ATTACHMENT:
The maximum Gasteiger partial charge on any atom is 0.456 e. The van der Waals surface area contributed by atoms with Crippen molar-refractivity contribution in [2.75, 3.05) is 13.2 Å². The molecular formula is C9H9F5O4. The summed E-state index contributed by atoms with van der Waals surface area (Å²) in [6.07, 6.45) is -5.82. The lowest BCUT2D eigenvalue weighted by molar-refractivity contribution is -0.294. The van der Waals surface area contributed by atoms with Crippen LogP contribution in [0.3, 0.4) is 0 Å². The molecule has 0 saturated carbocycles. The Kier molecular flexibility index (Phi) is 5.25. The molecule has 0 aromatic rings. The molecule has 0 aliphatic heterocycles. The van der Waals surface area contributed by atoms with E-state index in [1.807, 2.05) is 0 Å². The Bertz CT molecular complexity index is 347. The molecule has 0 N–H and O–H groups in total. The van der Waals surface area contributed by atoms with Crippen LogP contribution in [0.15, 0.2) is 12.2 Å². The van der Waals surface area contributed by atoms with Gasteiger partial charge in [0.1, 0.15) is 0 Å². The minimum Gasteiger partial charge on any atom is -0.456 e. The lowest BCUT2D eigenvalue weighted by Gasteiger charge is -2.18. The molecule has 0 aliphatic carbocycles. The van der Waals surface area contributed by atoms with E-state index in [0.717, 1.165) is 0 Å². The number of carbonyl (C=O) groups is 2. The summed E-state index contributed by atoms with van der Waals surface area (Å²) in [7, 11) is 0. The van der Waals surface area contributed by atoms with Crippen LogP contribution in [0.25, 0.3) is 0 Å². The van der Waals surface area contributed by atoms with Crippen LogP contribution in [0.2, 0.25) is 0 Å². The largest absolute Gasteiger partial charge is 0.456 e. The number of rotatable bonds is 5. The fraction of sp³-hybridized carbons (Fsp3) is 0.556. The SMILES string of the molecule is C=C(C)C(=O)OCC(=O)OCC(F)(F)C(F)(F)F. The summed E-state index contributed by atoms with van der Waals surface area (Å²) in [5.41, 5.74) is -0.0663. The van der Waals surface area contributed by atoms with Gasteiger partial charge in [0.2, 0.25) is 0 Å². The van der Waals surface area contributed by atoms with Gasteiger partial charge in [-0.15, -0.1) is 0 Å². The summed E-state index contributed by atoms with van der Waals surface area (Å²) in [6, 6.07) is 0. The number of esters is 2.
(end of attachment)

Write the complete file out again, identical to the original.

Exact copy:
The maximum Gasteiger partial charge on any atom is 0.456 e. The van der Waals surface area contributed by atoms with Crippen molar-refractivity contribution in [2.75, 3.05) is 13.2 Å². The molecular formula is C9H9F5O4. The summed E-state index contributed by atoms with van der Waals surface area (Å²) in [6.07, 6.45) is -5.82. The lowest BCUT2D eigenvalue weighted by molar-refractivity contribution is -0.294. The van der Waals surface area contributed by atoms with Crippen LogP contribution in [0.3, 0.4) is 0 Å². The molecule has 0 saturated carbocycles. The Kier molecular flexibility index (Phi) is 5.25. The molecule has 0 aromatic rings. The molecule has 0 aliphatic heterocycles. The van der Waals surface area contributed by atoms with E-state index in [1.807, 2.05) is 0 Å². The Bertz CT molecular complexity index is 347. The molecule has 0 N–H and O–H groups in total. The van der Waals surface area contributed by atoms with Crippen LogP contribution in [0.15, 0.2) is 12.2 Å². The van der Waals surface area contributed by atoms with Gasteiger partial charge in [0.1, 0.15) is 0 Å². The minimum Gasteiger partial charge on any atom is -0.456 e. The lowest BCUT2D eigenvalue weighted by Gasteiger charge is -2.18. The molecule has 0 aliphatic carbocycles. The van der Waals surface area contributed by atoms with E-state index in [0.717, 1.165) is 0 Å². The number of carbonyl (C=O) groups is 2. The summed E-state index contributed by atoms with van der Waals surface area (Å²) in [7, 11) is 0. The van der Waals surface area contributed by atoms with Crippen LogP contribution in [0.25, 0.3) is 0 Å². The van der Waals surface area contributed by atoms with Crippen LogP contribution in [0.2, 0.25) is 0 Å². The largest absolute Gasteiger partial charge is 0.456 e. The number of rotatable bonds is 5. The fraction of sp³-hybridized carbons (Fsp3) is 0.556. The SMILES string of the molecule is C=C(C)C(=O)OCC(=O)OCC(F)(F)C(F)(F)F. The summed E-state index contributed by atoms with van der Waals surface area (Å²) in [5.41, 5.74) is -0.0663. The van der Waals surface area contributed by atoms with Gasteiger partial charge in [0.2, 0.25) is 0 Å². The van der Waals surface area contributed by atoms with Gasteiger partial charge in [-0.15, -0.1) is 0 Å². The summed E-state index contributed by atoms with van der Waals surface area (Å²) in [6, 6.07) is 0. The number of esters is 2.